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Risky Pregnancy Starts At Age 30 for Women

Update Date: Dec 10, 2013 02:16 PM EST

Women who give birth to their first child after the age of 30 are more likely to suffer pregnancy complications, a new study suggests.

Swedish researchers at the Karolinska Institutet said that the latest findings suggest that the risk of giving birth to your first child in advanced years increase as early as in the 30-34 age group. In the past, only women over the age of 35 were categorized as being in advanced years.

Te latest study involved data from around one million first-time mothers in Sweden and Norway.

Researchers found that mothers between the ages of 30 to 34 were at an increased risk of giving birth very prematurely or having a stillbirth. Researchers said the latest finding are surprising because first-mothers in this age group were not normally seen as a risk group.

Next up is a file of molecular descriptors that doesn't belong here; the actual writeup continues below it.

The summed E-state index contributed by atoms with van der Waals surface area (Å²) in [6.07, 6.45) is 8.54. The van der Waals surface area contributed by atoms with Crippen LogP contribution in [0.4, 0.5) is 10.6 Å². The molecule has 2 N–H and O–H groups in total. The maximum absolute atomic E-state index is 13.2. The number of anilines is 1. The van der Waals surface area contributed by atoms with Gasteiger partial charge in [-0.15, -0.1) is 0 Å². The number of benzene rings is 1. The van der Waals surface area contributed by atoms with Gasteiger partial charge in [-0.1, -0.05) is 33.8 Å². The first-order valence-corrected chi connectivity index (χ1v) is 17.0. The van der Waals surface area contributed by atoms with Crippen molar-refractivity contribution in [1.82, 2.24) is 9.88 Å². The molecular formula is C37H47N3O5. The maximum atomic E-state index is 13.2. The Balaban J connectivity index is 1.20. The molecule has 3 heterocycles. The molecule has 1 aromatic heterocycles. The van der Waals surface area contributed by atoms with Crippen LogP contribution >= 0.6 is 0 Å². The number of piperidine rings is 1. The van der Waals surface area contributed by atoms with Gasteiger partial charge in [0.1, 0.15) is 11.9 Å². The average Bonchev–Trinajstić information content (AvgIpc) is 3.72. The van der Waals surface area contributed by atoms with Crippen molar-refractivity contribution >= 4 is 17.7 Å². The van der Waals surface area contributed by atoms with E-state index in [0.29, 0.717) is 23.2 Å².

Other factors that significantly increase the risk of serious pregnancy complications include smoking and being overweight or obese. Researchers added that the risk of preterm birth, stillbirth and neonatal mortality were similar to the risks of these lifestyle factors from the age of 35 to 39.

"We were surprised that the risk for certain outcomes increased at such a relatively early age. For women individually, the risk is small, but for society at large there will be a significant number of 'unnecessary' complications with so many women having children just after 30. It would therefore be advisable to inform both women and men, even at schools, of how important age is to child birth," researcher Ulla Waldenström, professor at the Department of Women's and Children's Health at Karolinska Institutet, said in a news release.

Researchers said the next step is to look at the possible consequences of giving birth to your second or third child in advanced years. They explain that most studies have focused on first-time mothers in advanced years.

The findings are published in the journal Obstetrics and Gynecology.

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